Screening equipment that now sits in front of the Northwest Airlines ticket counter will be moved to a back room Monday. Beginning Tuesday, screeners for the Transportation Security Administration handling that airline's bags will work out of view of passengers.
The same change eventually might be made at all airline ticket counters at Eppley, said Don Smithey, executive director of the Omaha Airport Authority.
Northwest and Eppley officials requested the change, he said. TSA's federal security director for Omaha said the agency has no preference about where bag screening is performed.
"It clears the operation out from in front of the ticket counter," said Mike Kudlacz, the security director.
"It just depends on where you can locate it without disrupting the airline operations."
Kudlacz said he doesn't expect the change to make much of a difference to passengers, nor does he expect it to change the amount of time passengers need to check in. Screening takes an average of one to two minutes per bag at Eppley, he said.
Not all passengers make a point of watching TSA staff screen or search their bags, he said. Those checking in at the curb leave bags with sky caps, who deliver them to screeners.
Some airports have screening areas in their lobbies but away from ticket counters or completely behind the scenes, he said.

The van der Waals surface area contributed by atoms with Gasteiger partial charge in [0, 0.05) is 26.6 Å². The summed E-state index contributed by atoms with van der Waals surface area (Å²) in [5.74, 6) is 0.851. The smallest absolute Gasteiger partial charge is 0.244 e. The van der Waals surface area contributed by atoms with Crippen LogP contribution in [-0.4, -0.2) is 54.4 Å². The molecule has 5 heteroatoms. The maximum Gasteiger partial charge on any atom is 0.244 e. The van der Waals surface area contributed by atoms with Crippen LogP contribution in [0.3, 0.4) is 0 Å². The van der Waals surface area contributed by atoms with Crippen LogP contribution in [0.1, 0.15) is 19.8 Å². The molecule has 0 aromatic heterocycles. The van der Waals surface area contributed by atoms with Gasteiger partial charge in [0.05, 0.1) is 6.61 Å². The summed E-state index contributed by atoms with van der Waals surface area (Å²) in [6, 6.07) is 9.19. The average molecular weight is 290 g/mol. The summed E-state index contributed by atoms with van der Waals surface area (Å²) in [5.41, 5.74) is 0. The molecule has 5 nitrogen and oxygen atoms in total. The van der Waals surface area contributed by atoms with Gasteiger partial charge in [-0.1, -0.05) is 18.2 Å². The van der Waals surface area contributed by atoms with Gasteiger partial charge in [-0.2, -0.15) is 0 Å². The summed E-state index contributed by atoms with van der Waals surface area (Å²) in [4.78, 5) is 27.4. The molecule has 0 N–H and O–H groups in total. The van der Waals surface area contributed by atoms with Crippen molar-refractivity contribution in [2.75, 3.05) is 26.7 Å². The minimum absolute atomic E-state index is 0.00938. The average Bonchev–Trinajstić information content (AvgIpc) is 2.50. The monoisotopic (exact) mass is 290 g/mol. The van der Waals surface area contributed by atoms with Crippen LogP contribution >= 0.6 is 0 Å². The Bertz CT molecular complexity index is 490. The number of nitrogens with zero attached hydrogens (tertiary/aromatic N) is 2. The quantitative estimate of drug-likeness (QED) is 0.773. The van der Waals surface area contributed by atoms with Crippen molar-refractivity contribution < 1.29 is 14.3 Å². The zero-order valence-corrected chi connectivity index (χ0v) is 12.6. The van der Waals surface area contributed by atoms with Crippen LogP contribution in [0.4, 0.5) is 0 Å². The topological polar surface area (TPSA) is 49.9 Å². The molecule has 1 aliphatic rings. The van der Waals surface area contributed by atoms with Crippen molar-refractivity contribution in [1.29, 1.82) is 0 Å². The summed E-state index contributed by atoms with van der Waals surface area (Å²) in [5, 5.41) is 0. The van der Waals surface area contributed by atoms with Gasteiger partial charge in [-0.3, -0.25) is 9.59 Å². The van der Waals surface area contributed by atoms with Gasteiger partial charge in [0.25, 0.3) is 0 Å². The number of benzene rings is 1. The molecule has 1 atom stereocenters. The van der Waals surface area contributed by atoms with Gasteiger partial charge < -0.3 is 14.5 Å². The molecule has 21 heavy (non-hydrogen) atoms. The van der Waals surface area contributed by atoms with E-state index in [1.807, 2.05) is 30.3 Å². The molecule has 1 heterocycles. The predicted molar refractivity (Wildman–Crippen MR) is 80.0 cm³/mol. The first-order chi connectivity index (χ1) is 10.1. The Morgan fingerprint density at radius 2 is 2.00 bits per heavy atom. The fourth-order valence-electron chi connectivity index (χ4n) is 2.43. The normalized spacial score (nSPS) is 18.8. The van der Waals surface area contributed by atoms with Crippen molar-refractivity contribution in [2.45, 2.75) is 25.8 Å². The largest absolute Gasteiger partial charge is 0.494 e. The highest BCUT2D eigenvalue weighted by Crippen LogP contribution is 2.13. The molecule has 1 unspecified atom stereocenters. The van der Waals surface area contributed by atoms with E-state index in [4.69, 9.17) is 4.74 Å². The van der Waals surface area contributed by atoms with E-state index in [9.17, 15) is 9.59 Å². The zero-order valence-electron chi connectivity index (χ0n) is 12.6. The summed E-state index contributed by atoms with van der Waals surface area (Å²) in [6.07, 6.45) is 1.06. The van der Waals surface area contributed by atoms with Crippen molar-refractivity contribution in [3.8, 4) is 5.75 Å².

"Every airport is different," Kudlacz said. "As they're fond of saying, if you've seen one airport, you've seen one airport."
Eppley's lobby stretches the length of the terminal building and is lined by ticket counters at the back wall. Scanning areas in front of the ticket counters take up much of the lobby's depth.
TSA placed scanning equipment in front of the Eppley ticket counters because "initially there was no place else to go with it," Kudlacz said.
Some remodeling would be needed in the back room if all screening areas are moved there.
For now, the change will require TSA supervisors to adjust as they oversee screeners working in the lobby and in the back room.
"It's going to be a challenge for the supervisor to keep track of what's going on in both locations," Kudlacz said. "They'll have to be moving frequently."
Security cameras also will be used. The cameras will record and will be monitored via a video screen, he said.